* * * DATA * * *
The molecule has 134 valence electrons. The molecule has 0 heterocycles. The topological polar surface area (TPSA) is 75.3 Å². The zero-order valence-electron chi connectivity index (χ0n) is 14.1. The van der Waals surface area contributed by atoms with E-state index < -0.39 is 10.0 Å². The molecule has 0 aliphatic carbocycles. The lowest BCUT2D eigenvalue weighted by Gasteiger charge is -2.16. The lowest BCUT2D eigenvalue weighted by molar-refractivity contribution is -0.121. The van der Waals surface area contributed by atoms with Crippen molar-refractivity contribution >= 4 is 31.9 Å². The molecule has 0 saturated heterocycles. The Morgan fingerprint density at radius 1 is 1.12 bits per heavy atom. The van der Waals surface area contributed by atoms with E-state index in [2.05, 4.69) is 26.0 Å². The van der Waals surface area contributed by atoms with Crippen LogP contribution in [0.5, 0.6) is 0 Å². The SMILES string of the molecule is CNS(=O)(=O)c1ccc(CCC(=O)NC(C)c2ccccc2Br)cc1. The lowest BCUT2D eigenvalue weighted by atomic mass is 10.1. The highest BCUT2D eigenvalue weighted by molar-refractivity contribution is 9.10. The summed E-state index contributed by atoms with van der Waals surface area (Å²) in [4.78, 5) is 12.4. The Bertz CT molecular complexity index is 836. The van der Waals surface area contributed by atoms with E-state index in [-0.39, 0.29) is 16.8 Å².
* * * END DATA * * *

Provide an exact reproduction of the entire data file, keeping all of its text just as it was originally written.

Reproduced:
The molecule has 134 valence electrons. The molecule has 0 heterocycles. The topological polar surface area (TPSA) is 75.3 Å². The zero-order valence-electron chi connectivity index (χ0n) is 14.1. The van der Waals surface area contributed by atoms with E-state index < -0.39 is 10.0 Å². The molecule has 0 aliphatic carbocycles. The lowest BCUT2D eigenvalue weighted by Gasteiger charge is -2.16. The lowest BCUT2D eigenvalue weighted by molar-refractivity contribution is -0.121. The van der Waals surface area contributed by atoms with Crippen molar-refractivity contribution >= 4 is 31.9 Å². The molecule has 0 saturated heterocycles. The Morgan fingerprint density at radius 1 is 1.12 bits per heavy atom. The van der Waals surface area contributed by atoms with E-state index in [2.05, 4.69) is 26.0 Å². The van der Waals surface area contributed by atoms with Crippen LogP contribution in [0.5, 0.6) is 0 Å². The SMILES string of the molecule is CNS(=O)(=O)c1ccc(CCC(=O)NC(C)c2ccccc2Br)cc1. The lowest BCUT2D eigenvalue weighted by atomic mass is 10.1. The highest BCUT2D eigenvalue weighted by molar-refractivity contribution is 9.10. The summed E-state index contributed by atoms with van der Waals surface area (Å²) in [4.78, 5) is 12.4. The Bertz CT molecular complexity index is 836. The van der Waals surface area contributed by atoms with E-state index in [-0.39, 0.29) is 16.8 Å².